"Carey Wilson wrote the story and dialogue for the new Tiffany All-Talking production of 'Peacock Alley' and laid the entire action in the span of twenty-four hours in a fashionable New York hotel. He properly provided the star with the role of a dancer, but also gave her some character. 'Claire Tree' does not pout - she goes after what she wants with straight-from-the-shoulder tactics."
"She wants to marry - 'I'm running away from the doubt and uncertainty and problems of a woman who isn't married,' she tells Stoddard Clayton, whom she is trying to argue into including marriage with his proposition. Clayton thinks nuptial bonds old fashioned, a stupid tradition, fatal to romance! Clarie declares that any woman who says she doesn't think the marriage ceremony important is lying!'
"Neither will give in, so Claire marries a sweetheart from home - a Texan, who doesn't know the ways of New York, and accepts a detective's interpretation of Claire's actions in staying in a man's hotel suite alone with him until dawn. Forgotten is his vow of a few hours before to honor her - he can see her only as an immoral woman and leaves her. Such an abuse of the marriage oath acts as a challenge to Clayton to see if he can't do better, and the picture ends on his declaration that, when that day's ceremony has been annulled, they will make a success of marriage because they are 'different.'"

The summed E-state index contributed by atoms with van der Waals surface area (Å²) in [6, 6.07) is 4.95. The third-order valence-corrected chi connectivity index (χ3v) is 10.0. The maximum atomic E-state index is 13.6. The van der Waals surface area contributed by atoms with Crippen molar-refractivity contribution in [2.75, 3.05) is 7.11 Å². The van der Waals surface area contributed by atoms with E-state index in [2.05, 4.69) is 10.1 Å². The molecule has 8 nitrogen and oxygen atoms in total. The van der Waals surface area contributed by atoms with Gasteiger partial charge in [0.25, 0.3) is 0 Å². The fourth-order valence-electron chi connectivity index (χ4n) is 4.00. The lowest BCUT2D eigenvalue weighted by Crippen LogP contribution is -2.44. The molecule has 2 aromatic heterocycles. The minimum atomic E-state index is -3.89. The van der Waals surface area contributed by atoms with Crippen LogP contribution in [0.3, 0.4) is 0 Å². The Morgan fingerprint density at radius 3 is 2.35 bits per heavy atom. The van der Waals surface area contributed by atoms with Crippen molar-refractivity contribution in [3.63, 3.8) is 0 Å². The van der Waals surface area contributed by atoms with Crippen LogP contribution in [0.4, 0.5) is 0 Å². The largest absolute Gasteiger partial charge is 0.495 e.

The film's title presumably refers to a long stretch of luxuriously appointed passageway within New York City's old Waldorf-Astoria hotel, (and much is made of the fact that the famed walkway was replicated at great expense in press materials for the film) and yet the film opens with an art card setting the location not as being the Waldorf, but the fictional "Park Plaza" hotel.